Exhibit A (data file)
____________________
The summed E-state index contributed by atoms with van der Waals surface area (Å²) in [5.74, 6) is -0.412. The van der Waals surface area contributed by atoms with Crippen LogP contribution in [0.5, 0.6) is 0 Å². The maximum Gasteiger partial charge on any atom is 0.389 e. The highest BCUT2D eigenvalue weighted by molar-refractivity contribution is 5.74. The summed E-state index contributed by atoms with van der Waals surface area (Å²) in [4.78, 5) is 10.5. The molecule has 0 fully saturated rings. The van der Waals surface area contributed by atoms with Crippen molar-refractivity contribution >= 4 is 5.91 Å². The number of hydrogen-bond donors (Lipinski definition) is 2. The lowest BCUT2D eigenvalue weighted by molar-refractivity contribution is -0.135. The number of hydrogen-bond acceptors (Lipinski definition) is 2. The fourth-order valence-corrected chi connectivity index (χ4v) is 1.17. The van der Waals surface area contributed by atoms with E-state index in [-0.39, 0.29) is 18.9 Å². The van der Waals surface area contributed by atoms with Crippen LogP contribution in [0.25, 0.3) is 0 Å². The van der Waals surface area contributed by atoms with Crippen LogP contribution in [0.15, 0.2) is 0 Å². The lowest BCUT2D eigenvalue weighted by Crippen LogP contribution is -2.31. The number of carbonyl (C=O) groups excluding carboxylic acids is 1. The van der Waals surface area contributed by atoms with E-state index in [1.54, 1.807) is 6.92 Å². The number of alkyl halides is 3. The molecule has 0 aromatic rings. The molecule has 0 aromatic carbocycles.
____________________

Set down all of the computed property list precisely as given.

The summed E-state index contributed by atoms with van der Waals surface area (Å²) in [5.74, 6) is -0.412. The van der Waals surface area contributed by atoms with Crippen LogP contribution in [0.5, 0.6) is 0 Å². The maximum Gasteiger partial charge on any atom is 0.389 e. The highest BCUT2D eigenvalue weighted by molar-refractivity contribution is 5.74. The summed E-state index contributed by atoms with van der Waals surface area (Å²) in [4.78, 5) is 10.5. The molecule has 0 fully saturated rings. The van der Waals surface area contributed by atoms with Crippen molar-refractivity contribution >= 4 is 5.91 Å². The number of hydrogen-bond donors (Lipinski definition) is 2. The lowest BCUT2D eigenvalue weighted by molar-refractivity contribution is -0.135. The number of hydrogen-bond acceptors (Lipinski definition) is 2. The fourth-order valence-corrected chi connectivity index (χ4v) is 1.17. The van der Waals surface area contributed by atoms with E-state index in [-0.39, 0.29) is 18.9 Å². The van der Waals surface area contributed by atoms with Crippen LogP contribution in [0.25, 0.3) is 0 Å². The van der Waals surface area contributed by atoms with Crippen LogP contribution in [0.15, 0.2) is 0 Å². The lowest BCUT2D eigenvalue weighted by Crippen LogP contribution is -2.31. The number of carbonyl (C=O) groups excluding carboxylic acids is 1. The van der Waals surface area contributed by atoms with E-state index in [1.54, 1.807) is 6.92 Å². The number of alkyl halides is 3. The molecule has 0 aromatic rings. The molecule has 0 aromatic carbocycles.